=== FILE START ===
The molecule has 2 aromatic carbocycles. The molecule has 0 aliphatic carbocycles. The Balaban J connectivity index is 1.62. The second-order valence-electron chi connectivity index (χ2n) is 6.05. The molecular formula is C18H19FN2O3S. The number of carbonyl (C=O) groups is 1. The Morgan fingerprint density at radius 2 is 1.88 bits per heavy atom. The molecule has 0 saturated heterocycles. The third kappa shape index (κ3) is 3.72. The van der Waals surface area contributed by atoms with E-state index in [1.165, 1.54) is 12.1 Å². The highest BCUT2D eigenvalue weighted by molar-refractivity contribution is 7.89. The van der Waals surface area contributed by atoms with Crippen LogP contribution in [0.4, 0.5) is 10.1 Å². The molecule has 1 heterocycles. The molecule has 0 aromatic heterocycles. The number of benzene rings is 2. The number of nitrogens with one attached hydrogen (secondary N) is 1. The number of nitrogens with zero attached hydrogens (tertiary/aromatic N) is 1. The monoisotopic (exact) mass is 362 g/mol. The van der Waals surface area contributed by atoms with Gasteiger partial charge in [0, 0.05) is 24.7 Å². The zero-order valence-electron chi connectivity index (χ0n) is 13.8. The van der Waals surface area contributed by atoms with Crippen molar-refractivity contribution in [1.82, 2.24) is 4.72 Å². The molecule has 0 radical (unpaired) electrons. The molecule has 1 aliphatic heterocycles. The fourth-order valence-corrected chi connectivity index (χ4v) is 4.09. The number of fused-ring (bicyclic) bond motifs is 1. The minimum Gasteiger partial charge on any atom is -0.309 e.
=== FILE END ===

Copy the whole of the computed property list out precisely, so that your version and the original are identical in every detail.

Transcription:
The molecule has 2 aromatic carbocycles. The molecule has 0 aliphatic carbocycles. The Balaban J connectivity index is 1.62. The second-order valence-electron chi connectivity index (χ2n) is 6.05. The molecular formula is C18H19FN2O3S. The number of carbonyl (C=O) groups is 1. The Morgan fingerprint density at radius 2 is 1.88 bits per heavy atom. The molecule has 0 saturated heterocycles. The third kappa shape index (κ3) is 3.72. The van der Waals surface area contributed by atoms with E-state index in [1.165, 1.54) is 12.1 Å². The highest BCUT2D eigenvalue weighted by molar-refractivity contribution is 7.89. The van der Waals surface area contributed by atoms with Crippen LogP contribution in [0.4, 0.5) is 10.1 Å². The molecule has 1 heterocycles. The molecule has 0 aromatic heterocycles. The number of benzene rings is 2. The number of nitrogens with one attached hydrogen (secondary N) is 1. The number of nitrogens with zero attached hydrogens (tertiary/aromatic N) is 1. The monoisotopic (exact) mass is 362 g/mol. The van der Waals surface area contributed by atoms with Gasteiger partial charge in [0, 0.05) is 24.7 Å². The zero-order valence-electron chi connectivity index (χ0n) is 13.8. The van der Waals surface area contributed by atoms with Crippen molar-refractivity contribution in [1.82, 2.24) is 4.72 Å². The molecule has 0 radical (unpaired) electrons. The molecule has 1 aliphatic heterocycles. The fourth-order valence-corrected chi connectivity index (χ4v) is 4.09. The number of fused-ring (bicyclic) bond motifs is 1. The minimum Gasteiger partial charge on any atom is -0.309 e.